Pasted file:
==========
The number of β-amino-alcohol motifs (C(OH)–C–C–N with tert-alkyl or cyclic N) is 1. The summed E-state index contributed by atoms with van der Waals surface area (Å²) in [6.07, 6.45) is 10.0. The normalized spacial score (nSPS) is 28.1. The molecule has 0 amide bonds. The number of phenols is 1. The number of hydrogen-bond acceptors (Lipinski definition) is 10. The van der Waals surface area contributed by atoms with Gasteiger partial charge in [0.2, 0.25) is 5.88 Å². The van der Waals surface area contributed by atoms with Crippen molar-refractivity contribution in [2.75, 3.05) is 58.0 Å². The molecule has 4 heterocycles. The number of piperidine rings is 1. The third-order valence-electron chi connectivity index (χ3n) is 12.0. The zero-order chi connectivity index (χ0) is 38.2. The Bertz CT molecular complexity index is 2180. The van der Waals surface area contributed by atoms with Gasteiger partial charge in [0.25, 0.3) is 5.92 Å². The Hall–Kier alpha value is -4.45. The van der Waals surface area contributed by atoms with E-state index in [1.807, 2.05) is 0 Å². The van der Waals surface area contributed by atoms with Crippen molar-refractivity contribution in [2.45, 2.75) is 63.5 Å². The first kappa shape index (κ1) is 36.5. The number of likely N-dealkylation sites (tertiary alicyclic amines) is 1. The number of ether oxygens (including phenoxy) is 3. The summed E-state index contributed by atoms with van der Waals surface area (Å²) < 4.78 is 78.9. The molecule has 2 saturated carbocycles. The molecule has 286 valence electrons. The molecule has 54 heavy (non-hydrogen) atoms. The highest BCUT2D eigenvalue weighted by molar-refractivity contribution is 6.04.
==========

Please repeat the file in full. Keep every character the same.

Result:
The number of β-amino-alcohol motifs (C(OH)–C–C–N with tert-alkyl or cyclic N) is 1. The summed E-state index contributed by atoms with van der Waals surface area (Å²) in [6.07, 6.45) is 10.0. The normalized spacial score (nSPS) is 28.1. The molecule has 0 amide bonds. The number of phenols is 1. The number of hydrogen-bond acceptors (Lipinski definition) is 10. The van der Waals surface area contributed by atoms with Gasteiger partial charge in [0.2, 0.25) is 5.88 Å². The van der Waals surface area contributed by atoms with Crippen molar-refractivity contribution in [2.75, 3.05) is 58.0 Å². The molecule has 4 heterocycles. The number of piperidine rings is 1. The third-order valence-electron chi connectivity index (χ3n) is 12.0. The zero-order chi connectivity index (χ0) is 38.2. The Bertz CT molecular complexity index is 2180. The van der Waals surface area contributed by atoms with Gasteiger partial charge in [0.25, 0.3) is 5.92 Å². The Hall–Kier alpha value is -4.45. The van der Waals surface area contributed by atoms with E-state index in [1.807, 2.05) is 0 Å². The van der Waals surface area contributed by atoms with Crippen molar-refractivity contribution in [2.45, 2.75) is 63.5 Å². The first kappa shape index (κ1) is 36.5. The number of likely N-dealkylation sites (tertiary alicyclic amines) is 1. The number of ether oxygens (including phenoxy) is 3. The summed E-state index contributed by atoms with van der Waals surface area (Å²) < 4.78 is 78.9. The molecule has 2 saturated carbocycles. The molecule has 286 valence electrons. The molecule has 54 heavy (non-hydrogen) atoms. The highest BCUT2D eigenvalue weighted by molar-refractivity contribution is 6.04.